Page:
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Letter to the Editor: Mental Health

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This post is one that is very personal to me, in that I am posting a letter I wrote to the editor of the Warren Times-Observer in response to this linked article I had read on their site.

The letter is one that tries to shine a positive light on the mental health community, while also touching on a prominent myth about people with mental health issues. I also share a story about a personal encounter I had while shopping to help show how the myth impacts the mental health community.

Peace be with all who read my letter!

Jenn

“Trump’s Call for Mental Institutions Could Be Good: Bringing back asylums isn’t actually the worst idea.”

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This article discusses reasons not only why re-opening asylums could be good, but includes some of the history behind those that have been downsized or closed.   The article appropriately points out that even though opening asylums could be good, it would likely do nothing to prevent mass shootings or other forms of violence and points to the access to guns as being the issue that is feeding gun violence.

“Mentally ill inmates overwhelm PA jails”

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This April 11, 2017 segment of Radio Times with Marty Moss-Coane talks about mental health services for those with mental illnesses who have been incarcerated in Pennsylvania.

“In this hour, Marty talks with FRED OSHER, director of health systems and services policy at the Council of State Governments Justice Center about Stepping Up and its objectives. JOHN WETZEL, Pennsylvania Secretary of Corrections, joins the discussion to address the potential impact of this plan on PA state prisons. BRUCE HERDMAN, chief medical director for the Philadelphia Department of Prisons, discusses the care needed for these inmates”[1]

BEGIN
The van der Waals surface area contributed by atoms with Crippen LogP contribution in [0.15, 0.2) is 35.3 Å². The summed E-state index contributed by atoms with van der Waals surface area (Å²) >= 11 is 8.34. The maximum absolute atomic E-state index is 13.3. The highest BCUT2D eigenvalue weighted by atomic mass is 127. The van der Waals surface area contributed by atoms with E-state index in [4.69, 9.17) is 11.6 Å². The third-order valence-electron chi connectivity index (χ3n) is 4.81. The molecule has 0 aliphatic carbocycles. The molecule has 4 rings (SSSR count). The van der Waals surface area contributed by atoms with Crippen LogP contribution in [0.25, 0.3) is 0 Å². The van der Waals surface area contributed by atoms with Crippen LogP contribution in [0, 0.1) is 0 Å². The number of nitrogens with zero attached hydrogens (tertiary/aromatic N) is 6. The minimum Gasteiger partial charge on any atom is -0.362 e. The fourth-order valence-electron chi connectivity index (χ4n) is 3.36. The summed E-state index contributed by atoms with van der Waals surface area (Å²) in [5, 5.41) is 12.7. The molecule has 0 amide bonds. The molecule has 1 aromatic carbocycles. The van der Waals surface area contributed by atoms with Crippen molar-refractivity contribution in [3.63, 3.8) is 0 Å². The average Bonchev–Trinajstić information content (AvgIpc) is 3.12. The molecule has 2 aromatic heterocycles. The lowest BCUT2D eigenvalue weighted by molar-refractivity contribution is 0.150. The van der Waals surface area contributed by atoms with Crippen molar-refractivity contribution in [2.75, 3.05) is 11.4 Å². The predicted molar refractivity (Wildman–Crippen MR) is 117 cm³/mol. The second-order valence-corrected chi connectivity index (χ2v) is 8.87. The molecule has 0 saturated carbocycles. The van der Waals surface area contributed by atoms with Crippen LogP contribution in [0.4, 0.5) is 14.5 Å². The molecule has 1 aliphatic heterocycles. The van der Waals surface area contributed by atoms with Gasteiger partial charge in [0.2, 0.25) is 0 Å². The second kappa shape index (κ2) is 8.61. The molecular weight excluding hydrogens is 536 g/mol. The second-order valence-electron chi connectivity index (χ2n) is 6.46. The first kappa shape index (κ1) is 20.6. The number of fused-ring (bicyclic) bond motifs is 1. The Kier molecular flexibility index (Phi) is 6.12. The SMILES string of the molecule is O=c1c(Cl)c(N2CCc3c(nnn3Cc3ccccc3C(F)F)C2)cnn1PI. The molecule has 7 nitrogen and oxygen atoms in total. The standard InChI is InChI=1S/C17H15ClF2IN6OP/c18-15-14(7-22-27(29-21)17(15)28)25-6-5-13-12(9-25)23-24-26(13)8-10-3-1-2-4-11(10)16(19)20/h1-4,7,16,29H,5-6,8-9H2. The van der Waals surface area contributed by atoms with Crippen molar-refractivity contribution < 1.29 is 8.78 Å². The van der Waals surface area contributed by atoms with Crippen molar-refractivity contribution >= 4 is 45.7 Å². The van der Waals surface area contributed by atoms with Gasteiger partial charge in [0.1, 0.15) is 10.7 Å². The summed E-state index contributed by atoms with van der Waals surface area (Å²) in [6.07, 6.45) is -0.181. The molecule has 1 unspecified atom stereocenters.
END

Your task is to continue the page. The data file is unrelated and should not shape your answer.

“Human Trafficking Awareness for Mental Health Professionals”

Training Link

This training was presented by the National Human Trafficking Resource Center in September 2016 and is available free of charge.  It offers information for Mental Health Professionals on how to respond if they meet someone who is a victim of human trafficking.

The National Human Trafficking Resource Center operates a national hotline that anyone in The United States can call if they know or even suspect someone is a victim of human trafficking.

The National Human Trafficking Resource Center Hotline
is a toll-free call anywhere in the United States

1-888-373-7888

“How Gaps In Mental Health Care Play Out In Emergency Rooms”

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This October 17, 2016 article by Shefali Luthra, talks about the differencees in going to the Emergency Room for Physical health reasons compared to mental health reasons and indicates that a person with a mental health issue is likely to stay in the ER longer or more likely to be admitted to the hospital directly from the ER than someone with physical health issues is.

“Mentally ill on hold without treatment: Norristown State Hospital lacks rooms for defendants deemed incompetent for trial”